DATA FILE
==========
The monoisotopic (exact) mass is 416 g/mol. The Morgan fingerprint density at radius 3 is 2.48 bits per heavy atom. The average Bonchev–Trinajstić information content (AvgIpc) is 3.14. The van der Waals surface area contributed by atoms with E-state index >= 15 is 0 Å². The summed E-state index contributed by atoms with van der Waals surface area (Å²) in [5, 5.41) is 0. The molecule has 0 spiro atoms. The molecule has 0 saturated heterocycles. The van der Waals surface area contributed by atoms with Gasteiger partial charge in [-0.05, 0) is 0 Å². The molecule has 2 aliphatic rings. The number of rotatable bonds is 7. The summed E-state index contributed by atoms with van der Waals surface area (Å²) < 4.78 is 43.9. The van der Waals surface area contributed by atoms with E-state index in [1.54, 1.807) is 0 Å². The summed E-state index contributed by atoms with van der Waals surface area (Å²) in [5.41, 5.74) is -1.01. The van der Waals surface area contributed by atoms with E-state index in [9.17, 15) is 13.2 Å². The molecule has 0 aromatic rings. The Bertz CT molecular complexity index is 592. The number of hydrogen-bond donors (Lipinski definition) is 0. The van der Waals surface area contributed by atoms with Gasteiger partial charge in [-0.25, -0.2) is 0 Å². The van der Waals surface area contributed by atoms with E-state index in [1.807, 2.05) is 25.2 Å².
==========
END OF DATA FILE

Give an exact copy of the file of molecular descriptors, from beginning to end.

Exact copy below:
The monoisotopic (exact) mass is 416 g/mol. The Morgan fingerprint density at radius 3 is 2.48 bits per heavy atom. The average Bonchev–Trinajstić information content (AvgIpc) is 3.14. The van der Waals surface area contributed by atoms with E-state index >= 15 is 0 Å². The summed E-state index contributed by atoms with van der Waals surface area (Å²) in [5, 5.41) is 0. The molecule has 0 spiro atoms. The molecule has 0 saturated heterocycles. The van der Waals surface area contributed by atoms with Gasteiger partial charge in [-0.05, 0) is 0 Å². The molecule has 2 aliphatic rings. The number of rotatable bonds is 7. The summed E-state index contributed by atoms with van der Waals surface area (Å²) < 4.78 is 43.9. The van der Waals surface area contributed by atoms with E-state index in [1.54, 1.807) is 0 Å². The summed E-state index contributed by atoms with van der Waals surface area (Å²) in [5.41, 5.74) is -1.01. The van der Waals surface area contributed by atoms with E-state index in [9.17, 15) is 13.2 Å². The molecule has 0 aromatic rings. The Bertz CT molecular complexity index is 592. The number of hydrogen-bond donors (Lipinski definition) is 0. The van der Waals surface area contributed by atoms with Gasteiger partial charge in [-0.25, -0.2) is 0 Å². The van der Waals surface area contributed by atoms with E-state index in [1.807, 2.05) is 25.2 Å².